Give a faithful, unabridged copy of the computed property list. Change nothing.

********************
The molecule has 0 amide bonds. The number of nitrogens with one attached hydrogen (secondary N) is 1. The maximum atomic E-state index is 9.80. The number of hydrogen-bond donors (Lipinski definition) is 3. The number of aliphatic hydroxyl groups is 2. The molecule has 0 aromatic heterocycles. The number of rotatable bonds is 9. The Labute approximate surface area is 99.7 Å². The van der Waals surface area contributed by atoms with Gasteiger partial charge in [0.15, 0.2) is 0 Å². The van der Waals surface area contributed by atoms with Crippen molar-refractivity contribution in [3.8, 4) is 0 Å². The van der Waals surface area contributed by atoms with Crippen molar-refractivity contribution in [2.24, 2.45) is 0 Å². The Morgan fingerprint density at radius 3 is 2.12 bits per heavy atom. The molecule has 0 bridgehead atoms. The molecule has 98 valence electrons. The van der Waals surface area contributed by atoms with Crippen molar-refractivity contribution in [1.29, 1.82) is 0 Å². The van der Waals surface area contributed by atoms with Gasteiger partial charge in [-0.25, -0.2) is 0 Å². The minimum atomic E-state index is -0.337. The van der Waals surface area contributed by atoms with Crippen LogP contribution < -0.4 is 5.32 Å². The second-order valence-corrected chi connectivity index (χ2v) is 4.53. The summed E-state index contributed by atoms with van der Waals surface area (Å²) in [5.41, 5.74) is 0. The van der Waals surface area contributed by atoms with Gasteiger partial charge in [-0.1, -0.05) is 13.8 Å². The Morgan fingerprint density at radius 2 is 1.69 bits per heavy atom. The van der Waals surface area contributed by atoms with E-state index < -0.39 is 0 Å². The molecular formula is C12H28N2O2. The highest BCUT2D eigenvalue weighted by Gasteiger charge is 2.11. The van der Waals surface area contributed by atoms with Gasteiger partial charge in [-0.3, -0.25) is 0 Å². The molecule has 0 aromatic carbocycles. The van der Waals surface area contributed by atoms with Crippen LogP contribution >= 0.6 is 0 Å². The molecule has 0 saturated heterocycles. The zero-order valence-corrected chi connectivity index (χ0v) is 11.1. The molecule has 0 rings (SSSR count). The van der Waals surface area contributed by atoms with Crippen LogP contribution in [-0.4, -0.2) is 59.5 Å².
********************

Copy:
The molecule has 0 amide bonds. The number of nitrogens with one attached hydrogen (secondary N) is 1. The maximum atomic E-state index is 9.80. The number of hydrogen-bond donors (Lipinski definition) is 3. The number of aliphatic hydroxyl groups is 2. The molecule has 0 aromatic heterocycles. The number of rotatable bonds is 9. The Labute approximate surface area is 99.7 Å². The van der Waals surface area contributed by atoms with Gasteiger partial charge in [0.15, 0.2) is 0 Å². The van der Waals surface area contributed by atoms with Crippen molar-refractivity contribution in [3.8, 4) is 0 Å². The van der Waals surface area contributed by atoms with Crippen molar-refractivity contribution in [2.24, 2.45) is 0 Å². The Morgan fingerprint density at radius 3 is 2.12 bits per heavy atom. The molecule has 0 bridgehead atoms. The molecule has 98 valence electrons. The van der Waals surface area contributed by atoms with Crippen molar-refractivity contribution in [1.29, 1.82) is 0 Å². The van der Waals surface area contributed by atoms with Gasteiger partial charge in [-0.25, -0.2) is 0 Å². The minimum atomic E-state index is -0.337. The van der Waals surface area contributed by atoms with Crippen LogP contribution < -0.4 is 5.32 Å². The second-order valence-corrected chi connectivity index (χ2v) is 4.53. The summed E-state index contributed by atoms with van der Waals surface area (Å²) in [5.41, 5.74) is 0. The van der Waals surface area contributed by atoms with Gasteiger partial charge in [-0.1, -0.05) is 13.8 Å². The Morgan fingerprint density at radius 2 is 1.69 bits per heavy atom. The van der Waals surface area contributed by atoms with E-state index < -0.39 is 0 Å². The molecular formula is C12H28N2O2. The highest BCUT2D eigenvalue weighted by Gasteiger charge is 2.11. The van der Waals surface area contributed by atoms with Gasteiger partial charge in [-0.3, -0.25) is 0 Å². The molecule has 0 aromatic carbocycles. The van der Waals surface area contributed by atoms with Crippen LogP contribution >= 0.6 is 0 Å². The molecule has 0 saturated heterocycles. The zero-order valence-corrected chi connectivity index (χ0v) is 11.1. The molecule has 0 rings (SSSR count). The van der Waals surface area contributed by atoms with Crippen LogP contribution in [-0.4, -0.2) is 59.5 Å².